This time of year, NFL fans are pretty much focused on one thing only: the Superbowl. Players call it “the only game that matters,” fans debate every possible playoff scenario, and the NFL marketing machine cranks out a familiar narrative: the teams marching through this month’s playoff games like gladiators at battle, falling one by one on the frozen January turf, until only two contenders remain for the epic finale. But the most important conflict in the NFL might have already happened last Tuesday, in an anonymous Manhattan office building, while no one was looking. The dispute concerns contract language and procedural minutiae in the NFL’s extremely dense 361 page Collective Bargaining Agreement. But the stakes are extreme: control over $4 billion in TV rights money, and the possible cancellation of next year’s entire football season.
The man running the hearing, Steven Burbank, couldn’t be any farther removed from the bone-crunching spectacle that is NFL football. No one would mistake him for a professional football player (possibly he could pass for a place-kicker). At Penn’s law school, he’s the David Berger Professor for the Administration of Justice, teaching classes like “Civil Procedure.” But he also happens to be the “special master” to the NFL, a title that means he’s the ultimate authority in deciding what he calls “very hard questions of contract interpretation.”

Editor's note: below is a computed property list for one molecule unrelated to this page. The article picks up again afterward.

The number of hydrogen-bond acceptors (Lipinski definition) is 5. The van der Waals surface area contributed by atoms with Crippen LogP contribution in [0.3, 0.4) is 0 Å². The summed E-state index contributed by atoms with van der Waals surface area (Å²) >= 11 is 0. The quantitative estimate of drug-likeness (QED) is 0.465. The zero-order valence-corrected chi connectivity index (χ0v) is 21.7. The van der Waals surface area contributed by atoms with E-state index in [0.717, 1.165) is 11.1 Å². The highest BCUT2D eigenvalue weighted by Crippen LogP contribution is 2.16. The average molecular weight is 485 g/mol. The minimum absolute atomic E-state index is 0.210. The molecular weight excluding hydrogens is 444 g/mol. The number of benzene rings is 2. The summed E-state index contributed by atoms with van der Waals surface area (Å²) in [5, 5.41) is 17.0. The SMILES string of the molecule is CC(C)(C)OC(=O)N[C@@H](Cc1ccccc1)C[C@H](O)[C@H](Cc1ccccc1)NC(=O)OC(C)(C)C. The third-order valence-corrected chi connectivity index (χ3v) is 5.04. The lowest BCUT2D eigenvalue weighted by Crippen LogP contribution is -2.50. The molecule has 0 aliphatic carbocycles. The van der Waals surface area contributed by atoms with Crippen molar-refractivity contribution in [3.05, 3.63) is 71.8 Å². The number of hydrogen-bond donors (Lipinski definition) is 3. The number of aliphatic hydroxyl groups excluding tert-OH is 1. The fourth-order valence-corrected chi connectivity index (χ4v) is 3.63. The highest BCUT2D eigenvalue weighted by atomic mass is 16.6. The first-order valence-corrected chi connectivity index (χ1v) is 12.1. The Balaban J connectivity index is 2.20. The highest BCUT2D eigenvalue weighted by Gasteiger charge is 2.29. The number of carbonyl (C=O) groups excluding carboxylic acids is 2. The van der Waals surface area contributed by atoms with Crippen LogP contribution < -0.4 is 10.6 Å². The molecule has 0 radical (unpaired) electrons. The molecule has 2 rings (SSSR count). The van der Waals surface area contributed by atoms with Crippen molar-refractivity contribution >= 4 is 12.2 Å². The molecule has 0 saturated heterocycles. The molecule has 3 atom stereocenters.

Like a one man officiating crew, Burbank has been making these tough calls for the NFL since he was appointed to the job by a federal court eight year ago. His very first case was a question that had huge implications for Philly football fans: could Terrell Owens be traded to the Eagles? (At the 11th hour the teams involved settled the dispute on their own, for which Burbank was thankful. His statement at the time: “If I would’ve decided in favor of free agency, some people would’ve thought I did so because I’m in Philadelphia. If I decided against free agency, I wouldn’t be able to live in Philadelphia.”). More recently, after Michael Vick was suspended—but before he became an Eagle—Burbank ruled that his old team would be allowed to reclaim about $20 million in bonus money.
Burbank’s decisions have moved around a lot of money in the past, but nothing quite like the $4 billion in question this past Tuesday. That’s the amount that stations like Fox, NBC, ESPN, and CBS agreed to pay for the TV rights for NFL games next year—money the team owners want to collect even if the games aren’t played. Behind the legal intricacies stands a simple question: will the owners be able to afford a lockout next year, or not?
In his Q and A with the Gazette, Burbank describes the “tremendous power” that’s actually embedded in ostensibly dry, legal technicalities and questions of procedure. Click here for more from the “special master.”